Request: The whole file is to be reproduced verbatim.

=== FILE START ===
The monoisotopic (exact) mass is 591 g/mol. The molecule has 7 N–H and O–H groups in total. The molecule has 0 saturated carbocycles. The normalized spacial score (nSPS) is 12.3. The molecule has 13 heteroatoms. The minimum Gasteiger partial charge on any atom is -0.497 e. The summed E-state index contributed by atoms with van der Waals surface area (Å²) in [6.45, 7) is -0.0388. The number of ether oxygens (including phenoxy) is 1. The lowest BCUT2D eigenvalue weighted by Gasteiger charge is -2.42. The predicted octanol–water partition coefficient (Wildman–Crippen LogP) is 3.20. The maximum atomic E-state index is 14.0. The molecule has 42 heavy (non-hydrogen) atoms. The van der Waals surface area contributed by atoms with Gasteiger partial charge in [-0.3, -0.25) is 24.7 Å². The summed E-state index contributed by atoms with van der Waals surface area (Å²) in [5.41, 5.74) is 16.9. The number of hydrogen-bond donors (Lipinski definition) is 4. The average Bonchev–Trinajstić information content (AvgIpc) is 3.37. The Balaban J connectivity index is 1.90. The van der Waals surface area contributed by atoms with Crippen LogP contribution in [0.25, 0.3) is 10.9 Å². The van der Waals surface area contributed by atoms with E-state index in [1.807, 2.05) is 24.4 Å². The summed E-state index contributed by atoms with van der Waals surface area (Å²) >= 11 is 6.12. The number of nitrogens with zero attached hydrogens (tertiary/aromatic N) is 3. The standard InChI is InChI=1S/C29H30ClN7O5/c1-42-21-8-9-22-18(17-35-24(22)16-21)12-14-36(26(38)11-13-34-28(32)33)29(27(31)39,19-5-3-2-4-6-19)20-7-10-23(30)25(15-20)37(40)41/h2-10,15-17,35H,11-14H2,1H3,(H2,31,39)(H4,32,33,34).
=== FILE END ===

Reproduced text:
The monoisotopic (exact) mass is 591 g/mol. The molecule has 7 N–H and O–H groups in total. The molecule has 0 saturated carbocycles. The normalized spacial score (nSPS) is 12.3. The molecule has 13 heteroatoms. The minimum Gasteiger partial charge on any atom is -0.497 e. The summed E-state index contributed by atoms with van der Waals surface area (Å²) in [6.45, 7) is -0.0388. The number of ether oxygens (including phenoxy) is 1. The lowest BCUT2D eigenvalue weighted by Gasteiger charge is -2.42. The predicted octanol–water partition coefficient (Wildman–Crippen LogP) is 3.20. The maximum atomic E-state index is 14.0. The molecule has 42 heavy (non-hydrogen) atoms. The van der Waals surface area contributed by atoms with Gasteiger partial charge in [-0.3, -0.25) is 24.7 Å². The summed E-state index contributed by atoms with van der Waals surface area (Å²) in [5.41, 5.74) is 16.9. The number of hydrogen-bond donors (Lipinski definition) is 4. The average Bonchev–Trinajstić information content (AvgIpc) is 3.37. The Balaban J connectivity index is 1.90. The van der Waals surface area contributed by atoms with Crippen LogP contribution in [0.25, 0.3) is 10.9 Å². The van der Waals surface area contributed by atoms with E-state index in [1.807, 2.05) is 24.4 Å². The summed E-state index contributed by atoms with van der Waals surface area (Å²) >= 11 is 6.12. The number of nitrogens with zero attached hydrogens (tertiary/aromatic N) is 3. The standard InChI is InChI=1S/C29H30ClN7O5/c1-42-21-8-9-22-18(17-35-24(22)16-21)12-14-36(26(38)11-13-34-28(32)33)29(27(31)39,19-5-3-2-4-6-19)20-7-10-23(30)25(15-20)37(40)41/h2-10,15-17,35H,11-14H2,1H3,(H2,31,39)(H4,32,33,34).